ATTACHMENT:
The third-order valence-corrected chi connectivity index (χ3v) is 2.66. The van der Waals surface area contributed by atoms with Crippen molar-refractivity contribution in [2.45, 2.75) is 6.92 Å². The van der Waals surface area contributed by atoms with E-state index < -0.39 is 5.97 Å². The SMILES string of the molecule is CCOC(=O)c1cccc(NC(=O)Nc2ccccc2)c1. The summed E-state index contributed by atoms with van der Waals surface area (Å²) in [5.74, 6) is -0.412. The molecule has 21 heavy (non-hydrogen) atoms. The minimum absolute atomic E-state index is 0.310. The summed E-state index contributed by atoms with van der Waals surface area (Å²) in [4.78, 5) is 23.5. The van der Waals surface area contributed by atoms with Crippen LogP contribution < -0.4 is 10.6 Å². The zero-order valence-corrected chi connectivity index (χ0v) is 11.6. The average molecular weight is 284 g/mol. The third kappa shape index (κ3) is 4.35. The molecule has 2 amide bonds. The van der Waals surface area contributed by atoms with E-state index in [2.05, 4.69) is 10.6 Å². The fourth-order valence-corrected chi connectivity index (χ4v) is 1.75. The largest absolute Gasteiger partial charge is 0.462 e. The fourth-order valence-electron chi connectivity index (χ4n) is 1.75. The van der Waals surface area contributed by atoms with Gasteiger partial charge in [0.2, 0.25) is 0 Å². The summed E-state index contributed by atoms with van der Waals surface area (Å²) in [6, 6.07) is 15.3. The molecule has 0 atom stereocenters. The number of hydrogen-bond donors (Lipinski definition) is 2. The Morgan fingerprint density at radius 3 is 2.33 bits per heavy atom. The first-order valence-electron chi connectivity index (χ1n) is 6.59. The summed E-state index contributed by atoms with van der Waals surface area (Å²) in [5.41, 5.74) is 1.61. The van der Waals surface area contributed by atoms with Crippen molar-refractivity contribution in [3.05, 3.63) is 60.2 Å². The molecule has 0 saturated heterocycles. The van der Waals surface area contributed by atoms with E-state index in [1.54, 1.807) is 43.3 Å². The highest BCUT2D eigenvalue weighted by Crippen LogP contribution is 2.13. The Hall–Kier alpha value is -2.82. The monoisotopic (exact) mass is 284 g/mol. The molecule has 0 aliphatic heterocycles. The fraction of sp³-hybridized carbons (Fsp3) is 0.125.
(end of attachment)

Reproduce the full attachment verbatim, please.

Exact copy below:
The third-order valence-corrected chi connectivity index (χ3v) is 2.66. The van der Waals surface area contributed by atoms with Crippen molar-refractivity contribution in [2.45, 2.75) is 6.92 Å². The van der Waals surface area contributed by atoms with E-state index < -0.39 is 5.97 Å². The SMILES string of the molecule is CCOC(=O)c1cccc(NC(=O)Nc2ccccc2)c1. The summed E-state index contributed by atoms with van der Waals surface area (Å²) in [5.74, 6) is -0.412. The molecule has 21 heavy (non-hydrogen) atoms. The minimum absolute atomic E-state index is 0.310. The summed E-state index contributed by atoms with van der Waals surface area (Å²) in [4.78, 5) is 23.5. The van der Waals surface area contributed by atoms with Crippen LogP contribution < -0.4 is 10.6 Å². The zero-order valence-corrected chi connectivity index (χ0v) is 11.6. The average molecular weight is 284 g/mol. The third kappa shape index (κ3) is 4.35. The molecule has 2 amide bonds. The van der Waals surface area contributed by atoms with E-state index in [2.05, 4.69) is 10.6 Å². The fourth-order valence-corrected chi connectivity index (χ4v) is 1.75. The largest absolute Gasteiger partial charge is 0.462 e. The fourth-order valence-electron chi connectivity index (χ4n) is 1.75. The van der Waals surface area contributed by atoms with Gasteiger partial charge in [0.2, 0.25) is 0 Å². The summed E-state index contributed by atoms with van der Waals surface area (Å²) in [6, 6.07) is 15.3. The molecule has 0 atom stereocenters. The number of hydrogen-bond donors (Lipinski definition) is 2. The Morgan fingerprint density at radius 3 is 2.33 bits per heavy atom. The first-order valence-electron chi connectivity index (χ1n) is 6.59. The summed E-state index contributed by atoms with van der Waals surface area (Å²) in [5.41, 5.74) is 1.61. The van der Waals surface area contributed by atoms with Crippen molar-refractivity contribution in [3.05, 3.63) is 60.2 Å². The molecule has 0 saturated heterocycles. The van der Waals surface area contributed by atoms with E-state index in [1.54, 1.807) is 43.3 Å². The highest BCUT2D eigenvalue weighted by Crippen LogP contribution is 2.13. The Hall–Kier alpha value is -2.82. The monoisotopic (exact) mass is 284 g/mol. The molecule has 0 aliphatic heterocycles. The fraction of sp³-hybridized carbons (Fsp3) is 0.125.